Fiber refers to parts of plant-based foods that cannot be digested or absorbed by the body. It’s associated with a multitude of health benefits including a lower risk of chronic diseases like heart disease, obesity, and diabetes. It’s considered a complex carbohydrate so it doesn’t make your blood sugar spike and it’s an essential nutrient, meaning you have to consume it in your diet because your body doesn’t produce it.
There are two types. Soluble fiber, which dissolves in water and transforms into a gel-like substance. This is digested by gut bacteria in the large intestine releasing a few calories. Insoluble fiber does not dissolve as it moves through the GI tract and since it’s not digested, it’s not a source of calories.
Let’s talk about the benefits of both. Soluble fiber decreases fat absorption which helps with weight management, lowers cholesterol, stabilizes blood sugar levels, feeds healthy gut bacteria, and helps with nutrient absorption. Insoluble fiber prevents intestinal blockages by speeding up the passage of food. Both leave you feeling satiated and fuller longer.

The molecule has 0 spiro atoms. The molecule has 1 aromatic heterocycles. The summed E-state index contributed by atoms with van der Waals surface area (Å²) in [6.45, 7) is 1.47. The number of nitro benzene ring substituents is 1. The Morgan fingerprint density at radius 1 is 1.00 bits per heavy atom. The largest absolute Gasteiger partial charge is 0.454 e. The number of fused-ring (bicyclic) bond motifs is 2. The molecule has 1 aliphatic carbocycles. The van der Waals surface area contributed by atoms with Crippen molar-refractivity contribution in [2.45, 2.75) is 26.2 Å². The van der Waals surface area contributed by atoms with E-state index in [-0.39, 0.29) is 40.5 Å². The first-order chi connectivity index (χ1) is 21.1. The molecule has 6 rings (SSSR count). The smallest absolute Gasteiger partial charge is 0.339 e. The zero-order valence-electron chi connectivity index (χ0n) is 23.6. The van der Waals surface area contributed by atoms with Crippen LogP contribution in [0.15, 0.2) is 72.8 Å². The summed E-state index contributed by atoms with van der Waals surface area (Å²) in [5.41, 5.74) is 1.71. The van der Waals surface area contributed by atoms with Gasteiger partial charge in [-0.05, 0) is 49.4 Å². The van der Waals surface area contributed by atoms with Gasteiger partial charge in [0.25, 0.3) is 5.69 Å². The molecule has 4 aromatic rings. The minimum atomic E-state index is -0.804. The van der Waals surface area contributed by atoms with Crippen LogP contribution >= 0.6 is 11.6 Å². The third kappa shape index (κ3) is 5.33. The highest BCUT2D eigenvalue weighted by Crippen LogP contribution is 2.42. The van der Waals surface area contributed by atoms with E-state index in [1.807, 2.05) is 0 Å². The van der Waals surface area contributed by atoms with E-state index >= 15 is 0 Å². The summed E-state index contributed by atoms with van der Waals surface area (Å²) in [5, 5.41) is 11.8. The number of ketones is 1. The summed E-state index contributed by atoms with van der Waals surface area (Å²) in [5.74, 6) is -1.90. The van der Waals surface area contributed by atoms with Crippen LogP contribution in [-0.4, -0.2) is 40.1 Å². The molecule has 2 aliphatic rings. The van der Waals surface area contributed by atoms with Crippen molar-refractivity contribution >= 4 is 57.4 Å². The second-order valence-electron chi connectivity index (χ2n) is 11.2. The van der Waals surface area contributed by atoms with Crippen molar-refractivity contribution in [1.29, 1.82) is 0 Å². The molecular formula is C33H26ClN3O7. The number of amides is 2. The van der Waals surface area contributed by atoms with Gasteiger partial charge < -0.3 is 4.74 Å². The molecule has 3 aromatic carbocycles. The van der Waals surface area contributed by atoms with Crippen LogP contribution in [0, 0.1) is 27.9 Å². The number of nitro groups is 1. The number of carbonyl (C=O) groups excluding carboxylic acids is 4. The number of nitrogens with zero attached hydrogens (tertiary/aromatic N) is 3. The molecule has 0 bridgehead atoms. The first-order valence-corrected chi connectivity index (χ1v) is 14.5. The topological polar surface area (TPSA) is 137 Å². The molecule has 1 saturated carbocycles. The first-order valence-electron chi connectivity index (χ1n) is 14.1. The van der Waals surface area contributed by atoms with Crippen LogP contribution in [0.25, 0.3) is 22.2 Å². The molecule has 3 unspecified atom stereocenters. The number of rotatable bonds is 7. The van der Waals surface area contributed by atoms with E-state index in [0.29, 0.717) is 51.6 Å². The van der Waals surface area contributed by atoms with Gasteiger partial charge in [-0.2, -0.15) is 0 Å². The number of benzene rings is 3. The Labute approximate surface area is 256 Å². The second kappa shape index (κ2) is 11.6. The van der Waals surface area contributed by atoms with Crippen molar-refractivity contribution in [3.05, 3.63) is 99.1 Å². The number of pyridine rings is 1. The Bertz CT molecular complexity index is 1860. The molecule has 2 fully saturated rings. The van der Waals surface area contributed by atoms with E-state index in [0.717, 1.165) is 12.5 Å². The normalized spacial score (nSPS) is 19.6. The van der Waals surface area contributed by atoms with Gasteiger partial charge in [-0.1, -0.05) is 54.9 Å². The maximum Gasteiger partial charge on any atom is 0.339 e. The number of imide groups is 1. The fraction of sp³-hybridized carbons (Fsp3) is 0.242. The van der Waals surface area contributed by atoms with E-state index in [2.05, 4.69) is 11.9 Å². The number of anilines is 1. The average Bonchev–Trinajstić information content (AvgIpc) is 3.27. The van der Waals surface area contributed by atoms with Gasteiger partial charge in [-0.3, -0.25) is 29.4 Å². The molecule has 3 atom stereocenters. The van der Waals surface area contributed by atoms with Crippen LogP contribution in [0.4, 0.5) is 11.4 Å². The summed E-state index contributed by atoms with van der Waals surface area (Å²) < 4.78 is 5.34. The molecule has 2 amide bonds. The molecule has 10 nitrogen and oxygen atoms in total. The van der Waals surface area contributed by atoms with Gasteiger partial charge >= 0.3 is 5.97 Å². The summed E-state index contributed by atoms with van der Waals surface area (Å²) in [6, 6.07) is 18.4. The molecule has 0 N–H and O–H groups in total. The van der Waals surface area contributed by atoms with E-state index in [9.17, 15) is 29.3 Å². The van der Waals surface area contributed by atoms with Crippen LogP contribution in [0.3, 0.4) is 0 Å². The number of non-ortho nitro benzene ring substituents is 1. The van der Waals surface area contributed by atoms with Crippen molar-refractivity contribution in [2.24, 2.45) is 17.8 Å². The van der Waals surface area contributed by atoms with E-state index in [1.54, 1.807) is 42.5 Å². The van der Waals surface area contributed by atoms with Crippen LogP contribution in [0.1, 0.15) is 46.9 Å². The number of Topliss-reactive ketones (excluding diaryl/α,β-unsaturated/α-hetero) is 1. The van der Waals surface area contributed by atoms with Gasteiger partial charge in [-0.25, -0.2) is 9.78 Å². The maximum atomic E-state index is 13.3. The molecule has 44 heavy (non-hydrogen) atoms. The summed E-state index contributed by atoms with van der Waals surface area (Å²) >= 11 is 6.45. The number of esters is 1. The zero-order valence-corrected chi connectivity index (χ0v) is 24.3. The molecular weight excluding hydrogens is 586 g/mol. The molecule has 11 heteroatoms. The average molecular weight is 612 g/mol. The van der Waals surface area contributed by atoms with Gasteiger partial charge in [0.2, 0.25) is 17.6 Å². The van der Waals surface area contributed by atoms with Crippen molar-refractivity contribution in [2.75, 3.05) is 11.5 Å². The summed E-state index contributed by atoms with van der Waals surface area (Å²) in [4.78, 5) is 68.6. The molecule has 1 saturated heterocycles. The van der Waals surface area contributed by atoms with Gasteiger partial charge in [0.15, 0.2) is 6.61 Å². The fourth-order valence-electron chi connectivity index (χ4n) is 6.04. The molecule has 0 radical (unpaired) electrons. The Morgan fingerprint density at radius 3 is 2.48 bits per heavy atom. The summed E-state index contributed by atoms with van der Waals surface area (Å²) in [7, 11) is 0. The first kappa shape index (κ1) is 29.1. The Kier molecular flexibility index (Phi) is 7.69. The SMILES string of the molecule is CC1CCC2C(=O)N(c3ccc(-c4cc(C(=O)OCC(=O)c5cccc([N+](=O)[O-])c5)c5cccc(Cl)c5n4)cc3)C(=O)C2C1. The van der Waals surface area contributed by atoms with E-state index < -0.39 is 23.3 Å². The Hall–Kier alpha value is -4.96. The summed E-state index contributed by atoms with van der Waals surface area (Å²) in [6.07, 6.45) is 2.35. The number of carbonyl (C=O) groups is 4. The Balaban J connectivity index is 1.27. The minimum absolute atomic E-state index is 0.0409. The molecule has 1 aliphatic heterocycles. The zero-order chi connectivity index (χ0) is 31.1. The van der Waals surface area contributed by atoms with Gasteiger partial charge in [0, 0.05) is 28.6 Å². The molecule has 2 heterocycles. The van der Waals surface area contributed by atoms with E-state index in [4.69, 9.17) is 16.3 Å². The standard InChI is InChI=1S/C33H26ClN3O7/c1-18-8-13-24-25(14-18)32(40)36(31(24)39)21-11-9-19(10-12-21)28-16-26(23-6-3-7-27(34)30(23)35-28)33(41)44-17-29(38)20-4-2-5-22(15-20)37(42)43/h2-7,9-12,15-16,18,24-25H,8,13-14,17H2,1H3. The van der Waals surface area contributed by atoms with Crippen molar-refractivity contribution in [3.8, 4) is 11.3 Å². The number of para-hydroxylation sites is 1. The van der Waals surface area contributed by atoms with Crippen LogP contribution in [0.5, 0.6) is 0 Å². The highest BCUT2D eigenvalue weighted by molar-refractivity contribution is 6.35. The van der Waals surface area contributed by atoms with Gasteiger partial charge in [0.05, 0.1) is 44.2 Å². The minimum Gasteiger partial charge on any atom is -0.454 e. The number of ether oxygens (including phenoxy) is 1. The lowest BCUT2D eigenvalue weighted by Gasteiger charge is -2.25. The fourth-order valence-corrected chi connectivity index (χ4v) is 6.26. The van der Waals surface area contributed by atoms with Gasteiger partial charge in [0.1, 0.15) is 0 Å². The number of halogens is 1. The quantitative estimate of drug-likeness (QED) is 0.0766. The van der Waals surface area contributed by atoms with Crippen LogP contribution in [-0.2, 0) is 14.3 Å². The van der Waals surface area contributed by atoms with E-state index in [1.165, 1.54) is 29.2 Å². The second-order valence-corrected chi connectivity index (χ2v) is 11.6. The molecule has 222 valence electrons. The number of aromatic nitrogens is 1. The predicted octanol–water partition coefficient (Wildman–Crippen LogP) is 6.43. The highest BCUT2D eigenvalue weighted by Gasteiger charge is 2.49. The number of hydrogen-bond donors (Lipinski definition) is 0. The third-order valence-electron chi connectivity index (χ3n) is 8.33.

The best sources of soluble fiber are flax seeds, avocados, brussels sprouts, and black beans but you can pretty much find it in all fruits, vegetables, whole grains, and legumes. Insoluble fiber is found in whole grains like quinoa and barley, nuts like almonds and walnuts, vegetables, and the skin of fruits. One of the best sources of fiber comes from legumes, which is the group of food that contains peas, beans, and lentils. Ideally, we should be consuming at least 25 to 30 grams of fiber per day.
Comment below with questions about your fiber intake.